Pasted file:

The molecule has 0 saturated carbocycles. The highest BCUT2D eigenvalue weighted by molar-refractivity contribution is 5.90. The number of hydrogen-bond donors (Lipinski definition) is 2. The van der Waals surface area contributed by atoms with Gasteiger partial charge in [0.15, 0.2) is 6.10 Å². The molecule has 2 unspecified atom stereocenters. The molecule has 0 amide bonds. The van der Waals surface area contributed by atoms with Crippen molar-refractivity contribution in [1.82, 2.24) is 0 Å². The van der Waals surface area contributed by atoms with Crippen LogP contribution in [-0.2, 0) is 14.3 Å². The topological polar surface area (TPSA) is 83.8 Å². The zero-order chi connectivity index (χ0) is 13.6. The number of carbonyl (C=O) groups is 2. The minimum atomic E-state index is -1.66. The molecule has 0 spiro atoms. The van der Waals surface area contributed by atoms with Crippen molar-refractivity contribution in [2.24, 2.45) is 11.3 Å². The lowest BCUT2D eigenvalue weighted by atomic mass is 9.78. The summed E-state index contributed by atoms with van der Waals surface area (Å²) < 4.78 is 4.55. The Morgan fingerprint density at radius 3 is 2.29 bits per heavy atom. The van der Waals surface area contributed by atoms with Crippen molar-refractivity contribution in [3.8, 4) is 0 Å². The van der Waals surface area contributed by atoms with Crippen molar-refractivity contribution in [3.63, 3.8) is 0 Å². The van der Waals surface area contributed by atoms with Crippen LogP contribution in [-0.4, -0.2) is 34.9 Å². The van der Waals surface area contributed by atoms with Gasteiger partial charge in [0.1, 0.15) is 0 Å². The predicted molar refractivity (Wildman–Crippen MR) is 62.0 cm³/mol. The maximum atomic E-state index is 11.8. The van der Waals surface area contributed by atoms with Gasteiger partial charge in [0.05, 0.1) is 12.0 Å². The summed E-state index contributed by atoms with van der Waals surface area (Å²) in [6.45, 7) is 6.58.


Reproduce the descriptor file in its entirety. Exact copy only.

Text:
The molecule has 0 saturated carbocycles. The highest BCUT2D eigenvalue weighted by molar-refractivity contribution is 5.90. The number of hydrogen-bond donors (Lipinski definition) is 2. The van der Waals surface area contributed by atoms with Gasteiger partial charge in [0.15, 0.2) is 6.10 Å². The molecule has 2 unspecified atom stereocenters. The molecule has 0 amide bonds. The van der Waals surface area contributed by atoms with Crippen molar-refractivity contribution in [1.82, 2.24) is 0 Å². The van der Waals surface area contributed by atoms with Crippen LogP contribution in [-0.2, 0) is 14.3 Å². The topological polar surface area (TPSA) is 83.8 Å². The zero-order chi connectivity index (χ0) is 13.6. The number of carbonyl (C=O) groups is 2. The minimum atomic E-state index is -1.66. The molecule has 0 spiro atoms. The van der Waals surface area contributed by atoms with Crippen molar-refractivity contribution in [2.24, 2.45) is 11.3 Å². The lowest BCUT2D eigenvalue weighted by atomic mass is 9.78. The summed E-state index contributed by atoms with van der Waals surface area (Å²) < 4.78 is 4.55. The Morgan fingerprint density at radius 3 is 2.29 bits per heavy atom. The van der Waals surface area contributed by atoms with Crippen molar-refractivity contribution in [3.8, 4) is 0 Å². The van der Waals surface area contributed by atoms with Crippen molar-refractivity contribution in [3.63, 3.8) is 0 Å². The van der Waals surface area contributed by atoms with Crippen LogP contribution in [-0.4, -0.2) is 34.9 Å². The van der Waals surface area contributed by atoms with Gasteiger partial charge in [0.1, 0.15) is 0 Å². The predicted molar refractivity (Wildman–Crippen MR) is 62.0 cm³/mol. The maximum atomic E-state index is 11.8. The van der Waals surface area contributed by atoms with Gasteiger partial charge in [0.05, 0.1) is 12.0 Å². The summed E-state index contributed by atoms with van der Waals surface area (Å²) in [6.45, 7) is 6.58.